Secretary Benson continues post-election audit pilot

Vote buttonsAUGUST 29, 2019

September audits will verify Aug. 6 election results for Washtenaw ISD, Marquette County 

The Secretary of State’s Bureau of Elections once again is partnering with local election officials and national experts to perform risk-limiting audits, this time to verify the results of Aug. 6 local elections.

“As part of our ongoing efforts to ensure election security, we’re continuing our risk-limiting audits pilot,” Secretary of State Jocelyn Benson said. “We continue to learn from each of these audits, which remain a priority for our recently formed Election Security Advisory Commission. We are resolutely focused on making sure your election results are accurate so you can have confidence in the security of your vote.”

The Bureau of Elections will work with staff of Voting Works and the Brennan Center for Justice, as well as the following county clerks: Jackson – Amanda Kirkpatrick; Livingston – Elizabeth Hundley; Marquette – Linda Talsma; Monroe – Sharon Lemasters; Washtenaw – Lawrence Kestenbaum; and Wayne – Cathy Garrett.

The audits are open to the public at the following locations:

  • 9 a.m. Thursday, Sept. 5 – Washtenaw Intermediate School District (includes Jackson, Livingston, Monroe, Washtenaw and Wayne counties) – Washtenaw Intermediate School District Vogel Rooms A & B, 1819 S. Wagner Road, Ann Arbor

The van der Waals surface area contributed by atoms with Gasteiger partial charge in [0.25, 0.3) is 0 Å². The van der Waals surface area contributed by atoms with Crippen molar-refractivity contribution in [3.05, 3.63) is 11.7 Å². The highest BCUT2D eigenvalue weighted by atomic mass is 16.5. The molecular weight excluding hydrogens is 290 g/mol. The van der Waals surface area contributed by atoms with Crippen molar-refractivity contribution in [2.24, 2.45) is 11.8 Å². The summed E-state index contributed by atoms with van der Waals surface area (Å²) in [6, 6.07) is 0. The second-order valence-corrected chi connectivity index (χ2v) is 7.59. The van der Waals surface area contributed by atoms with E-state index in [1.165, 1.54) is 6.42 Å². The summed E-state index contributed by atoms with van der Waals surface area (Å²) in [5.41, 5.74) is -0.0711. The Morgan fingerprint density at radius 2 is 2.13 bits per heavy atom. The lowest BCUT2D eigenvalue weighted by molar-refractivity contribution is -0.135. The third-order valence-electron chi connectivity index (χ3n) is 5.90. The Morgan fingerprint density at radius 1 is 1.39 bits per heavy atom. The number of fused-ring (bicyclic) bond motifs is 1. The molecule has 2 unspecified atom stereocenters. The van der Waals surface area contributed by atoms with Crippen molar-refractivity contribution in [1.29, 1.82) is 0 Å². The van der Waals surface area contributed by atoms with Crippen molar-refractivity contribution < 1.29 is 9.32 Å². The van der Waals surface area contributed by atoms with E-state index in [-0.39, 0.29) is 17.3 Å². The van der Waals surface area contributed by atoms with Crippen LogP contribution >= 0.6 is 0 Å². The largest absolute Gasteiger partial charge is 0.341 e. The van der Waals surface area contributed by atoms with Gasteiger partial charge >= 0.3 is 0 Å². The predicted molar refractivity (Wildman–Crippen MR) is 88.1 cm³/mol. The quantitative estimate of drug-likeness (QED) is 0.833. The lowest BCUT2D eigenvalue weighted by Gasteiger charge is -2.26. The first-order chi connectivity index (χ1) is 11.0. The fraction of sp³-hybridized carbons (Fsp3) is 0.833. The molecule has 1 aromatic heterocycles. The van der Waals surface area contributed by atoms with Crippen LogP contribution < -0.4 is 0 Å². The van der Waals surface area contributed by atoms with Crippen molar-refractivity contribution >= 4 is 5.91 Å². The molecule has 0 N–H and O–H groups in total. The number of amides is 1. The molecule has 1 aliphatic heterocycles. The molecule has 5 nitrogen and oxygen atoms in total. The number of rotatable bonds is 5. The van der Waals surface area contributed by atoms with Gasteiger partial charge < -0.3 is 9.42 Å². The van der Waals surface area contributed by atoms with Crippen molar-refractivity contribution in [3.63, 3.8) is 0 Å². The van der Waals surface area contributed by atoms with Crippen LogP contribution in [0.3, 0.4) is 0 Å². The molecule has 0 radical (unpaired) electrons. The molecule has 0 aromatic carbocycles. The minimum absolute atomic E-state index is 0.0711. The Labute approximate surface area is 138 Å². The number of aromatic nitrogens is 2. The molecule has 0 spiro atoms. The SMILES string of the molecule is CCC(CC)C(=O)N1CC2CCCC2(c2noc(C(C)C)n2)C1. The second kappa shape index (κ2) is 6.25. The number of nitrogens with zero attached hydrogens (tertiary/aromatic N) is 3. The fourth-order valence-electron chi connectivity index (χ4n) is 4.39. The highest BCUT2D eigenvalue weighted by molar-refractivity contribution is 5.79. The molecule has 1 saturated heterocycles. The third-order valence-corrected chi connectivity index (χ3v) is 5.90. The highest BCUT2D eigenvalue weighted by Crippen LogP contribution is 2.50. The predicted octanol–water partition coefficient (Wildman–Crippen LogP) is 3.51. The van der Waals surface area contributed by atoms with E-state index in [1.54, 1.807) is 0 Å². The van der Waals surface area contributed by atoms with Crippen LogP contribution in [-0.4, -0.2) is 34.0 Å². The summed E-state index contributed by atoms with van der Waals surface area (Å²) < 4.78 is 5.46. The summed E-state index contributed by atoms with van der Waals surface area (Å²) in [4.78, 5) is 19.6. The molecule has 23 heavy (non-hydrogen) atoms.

• 5:15 p.m. Tuesday, Sept. 10 – Marquette County – Marquette Township Hall, 1000 Commerce Drive.

Michigan’s election system already incorporates many important recommendations of national security and cybersecurity experts, including the use of paper ballots, mandatory pre-election testing on voting equipment and performance-based audits to verify completion of election tasks.

Risk-limiting audits have emerged nationally as the preeminent method for confirming election results. They use statistical methods to perform a comprehensive check on the accuracy of reported election results and to detect anomalies, possibly tied to human error or manipulation. Using a mathematical formula, auditors in each locality will randomly select ballots to confirm that the ballot tabulators correctly tallied election results.

The method first was implemented by the state of Colorado, where elections are run at the county level and the vast majority of voting occurs by mail. Michigan is exploring ways to adapt these audits to its own highly decentralized elections structure, in which 1,520 city and township clerks administer both in-person and by-mail voting in more than 4,800 individual precincts, with county clerks also playing a role in canvassing election results.

Michigan began working last year with national experts to study and define risk-limiting audit methodology for states with individual precincts. Michigan first conducted pilot audits after the November 2018 midterm election in the cities of Kalamazoo, Lansing and Rochester Hills. Further pilots were conducted after the May 2019 election in Muskegon County, Lansing Public School District jurisdictions and the city of Wyandotte.

The goal of these expanded pilots is to continue development of an overall audit model for Michigan that will work for local elections, as well as a full statewide audit of election results.

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StarkeyS@Michigan.gov 

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